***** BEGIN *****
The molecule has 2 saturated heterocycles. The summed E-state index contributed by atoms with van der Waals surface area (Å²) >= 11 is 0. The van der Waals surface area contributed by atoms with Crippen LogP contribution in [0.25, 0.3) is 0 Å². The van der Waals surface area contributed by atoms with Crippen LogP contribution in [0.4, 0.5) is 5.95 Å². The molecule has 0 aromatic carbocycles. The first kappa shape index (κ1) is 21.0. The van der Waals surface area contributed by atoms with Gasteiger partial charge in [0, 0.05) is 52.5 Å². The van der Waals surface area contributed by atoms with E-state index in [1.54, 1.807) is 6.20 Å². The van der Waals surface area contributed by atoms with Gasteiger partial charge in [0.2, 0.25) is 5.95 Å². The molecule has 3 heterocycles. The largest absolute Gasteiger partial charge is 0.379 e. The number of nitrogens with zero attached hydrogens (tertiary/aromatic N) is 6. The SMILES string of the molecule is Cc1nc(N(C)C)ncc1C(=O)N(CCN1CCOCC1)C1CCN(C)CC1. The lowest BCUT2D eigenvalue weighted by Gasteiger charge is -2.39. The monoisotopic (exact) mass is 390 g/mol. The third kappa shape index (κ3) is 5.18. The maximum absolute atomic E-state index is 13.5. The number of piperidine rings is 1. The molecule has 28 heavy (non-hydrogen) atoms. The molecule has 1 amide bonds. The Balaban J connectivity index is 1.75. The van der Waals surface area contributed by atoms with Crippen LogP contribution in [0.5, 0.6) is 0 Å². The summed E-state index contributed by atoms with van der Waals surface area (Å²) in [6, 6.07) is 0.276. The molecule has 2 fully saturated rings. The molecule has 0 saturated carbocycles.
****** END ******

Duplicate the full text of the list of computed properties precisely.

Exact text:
The molecule has 2 saturated heterocycles. The summed E-state index contributed by atoms with van der Waals surface area (Å²) >= 11 is 0. The van der Waals surface area contributed by atoms with Crippen LogP contribution in [0.25, 0.3) is 0 Å². The van der Waals surface area contributed by atoms with Crippen LogP contribution in [0.4, 0.5) is 5.95 Å². The molecule has 0 aromatic carbocycles. The first kappa shape index (κ1) is 21.0. The van der Waals surface area contributed by atoms with Gasteiger partial charge in [0, 0.05) is 52.5 Å². The van der Waals surface area contributed by atoms with E-state index in [1.54, 1.807) is 6.20 Å². The van der Waals surface area contributed by atoms with Gasteiger partial charge in [0.2, 0.25) is 5.95 Å². The molecule has 3 heterocycles. The largest absolute Gasteiger partial charge is 0.379 e. The number of nitrogens with zero attached hydrogens (tertiary/aromatic N) is 6. The SMILES string of the molecule is Cc1nc(N(C)C)ncc1C(=O)N(CCN1CCOCC1)C1CCN(C)CC1. The lowest BCUT2D eigenvalue weighted by Gasteiger charge is -2.39. The monoisotopic (exact) mass is 390 g/mol. The third kappa shape index (κ3) is 5.18. The maximum absolute atomic E-state index is 13.5. The number of piperidine rings is 1. The molecule has 28 heavy (non-hydrogen) atoms. The molecule has 1 amide bonds. The Balaban J connectivity index is 1.75. The van der Waals surface area contributed by atoms with Crippen LogP contribution in [0.5, 0.6) is 0 Å². The summed E-state index contributed by atoms with van der Waals surface area (Å²) in [6, 6.07) is 0.276. The molecule has 2 fully saturated rings. The molecule has 0 saturated carbocycles.